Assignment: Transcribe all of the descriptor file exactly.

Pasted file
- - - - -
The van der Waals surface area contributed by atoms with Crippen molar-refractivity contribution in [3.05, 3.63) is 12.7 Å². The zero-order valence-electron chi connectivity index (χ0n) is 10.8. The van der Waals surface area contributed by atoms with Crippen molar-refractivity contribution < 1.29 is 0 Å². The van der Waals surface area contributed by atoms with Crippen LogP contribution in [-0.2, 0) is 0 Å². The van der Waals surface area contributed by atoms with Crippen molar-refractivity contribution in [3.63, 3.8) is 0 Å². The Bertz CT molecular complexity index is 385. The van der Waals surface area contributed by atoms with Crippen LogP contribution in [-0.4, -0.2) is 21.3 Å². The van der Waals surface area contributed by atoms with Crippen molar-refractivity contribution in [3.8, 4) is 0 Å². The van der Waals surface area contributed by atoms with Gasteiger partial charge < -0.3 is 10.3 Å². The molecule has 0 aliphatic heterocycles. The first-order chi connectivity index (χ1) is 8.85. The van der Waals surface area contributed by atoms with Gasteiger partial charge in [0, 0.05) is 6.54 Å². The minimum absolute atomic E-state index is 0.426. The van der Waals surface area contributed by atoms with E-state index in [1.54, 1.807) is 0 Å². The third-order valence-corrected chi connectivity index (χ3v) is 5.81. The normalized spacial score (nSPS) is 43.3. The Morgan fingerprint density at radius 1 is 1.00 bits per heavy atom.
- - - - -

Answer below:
The van der Waals surface area contributed by atoms with Crippen molar-refractivity contribution in [3.05, 3.63) is 12.7 Å². The zero-order valence-electron chi connectivity index (χ0n) is 10.8. The van der Waals surface area contributed by atoms with Crippen molar-refractivity contribution < 1.29 is 0 Å². The van der Waals surface area contributed by atoms with Crippen LogP contribution in [-0.2, 0) is 0 Å². The van der Waals surface area contributed by atoms with Crippen molar-refractivity contribution in [3.63, 3.8) is 0 Å². The Bertz CT molecular complexity index is 385. The van der Waals surface area contributed by atoms with Crippen LogP contribution in [-0.4, -0.2) is 21.3 Å². The van der Waals surface area contributed by atoms with Crippen molar-refractivity contribution in [3.8, 4) is 0 Å². The van der Waals surface area contributed by atoms with Gasteiger partial charge < -0.3 is 10.3 Å². The molecule has 0 aliphatic heterocycles. The first-order chi connectivity index (χ1) is 8.85. The van der Waals surface area contributed by atoms with Gasteiger partial charge in [0, 0.05) is 6.54 Å². The minimum absolute atomic E-state index is 0.426. The van der Waals surface area contributed by atoms with E-state index in [1.54, 1.807) is 0 Å². The third-order valence-corrected chi connectivity index (χ3v) is 5.81. The normalized spacial score (nSPS) is 43.3. The Morgan fingerprint density at radius 1 is 1.00 bits per heavy atom.